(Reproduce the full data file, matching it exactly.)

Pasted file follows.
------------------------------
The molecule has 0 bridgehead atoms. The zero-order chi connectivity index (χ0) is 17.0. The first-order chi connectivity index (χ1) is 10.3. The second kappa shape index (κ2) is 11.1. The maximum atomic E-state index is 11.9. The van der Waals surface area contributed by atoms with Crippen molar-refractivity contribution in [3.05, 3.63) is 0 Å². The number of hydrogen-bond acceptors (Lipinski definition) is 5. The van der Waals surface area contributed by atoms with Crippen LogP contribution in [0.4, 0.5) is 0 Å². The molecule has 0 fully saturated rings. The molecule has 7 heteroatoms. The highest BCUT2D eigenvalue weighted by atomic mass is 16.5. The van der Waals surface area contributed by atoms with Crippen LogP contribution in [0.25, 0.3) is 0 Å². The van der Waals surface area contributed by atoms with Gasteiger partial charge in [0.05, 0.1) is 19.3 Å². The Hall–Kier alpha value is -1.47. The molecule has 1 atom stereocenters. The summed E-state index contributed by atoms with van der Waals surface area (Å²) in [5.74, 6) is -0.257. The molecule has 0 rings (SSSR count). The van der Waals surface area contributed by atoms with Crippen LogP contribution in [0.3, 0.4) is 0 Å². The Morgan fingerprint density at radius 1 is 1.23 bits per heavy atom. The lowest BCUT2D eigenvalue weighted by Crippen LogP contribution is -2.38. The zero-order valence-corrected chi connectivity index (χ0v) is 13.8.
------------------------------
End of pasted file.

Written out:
The molecule has 0 bridgehead atoms. The zero-order chi connectivity index (χ0) is 17.0. The first-order chi connectivity index (χ1) is 10.3. The second kappa shape index (κ2) is 11.1. The maximum atomic E-state index is 11.9. The van der Waals surface area contributed by atoms with Crippen molar-refractivity contribution in [3.05, 3.63) is 0 Å². The number of hydrogen-bond acceptors (Lipinski definition) is 5. The van der Waals surface area contributed by atoms with Crippen LogP contribution in [0.4, 0.5) is 0 Å². The molecule has 0 fully saturated rings. The molecule has 7 heteroatoms. The highest BCUT2D eigenvalue weighted by atomic mass is 16.5. The van der Waals surface area contributed by atoms with Crippen LogP contribution in [0.25, 0.3) is 0 Å². The van der Waals surface area contributed by atoms with Gasteiger partial charge in [0.05, 0.1) is 19.3 Å². The Hall–Kier alpha value is -1.47. The molecule has 1 atom stereocenters. The summed E-state index contributed by atoms with van der Waals surface area (Å²) in [5.74, 6) is -0.257. The molecule has 0 rings (SSSR count). The van der Waals surface area contributed by atoms with Crippen LogP contribution in [0.3, 0.4) is 0 Å². The Morgan fingerprint density at radius 1 is 1.23 bits per heavy atom. The lowest BCUT2D eigenvalue weighted by Crippen LogP contribution is -2.38. The zero-order valence-corrected chi connectivity index (χ0v) is 13.8.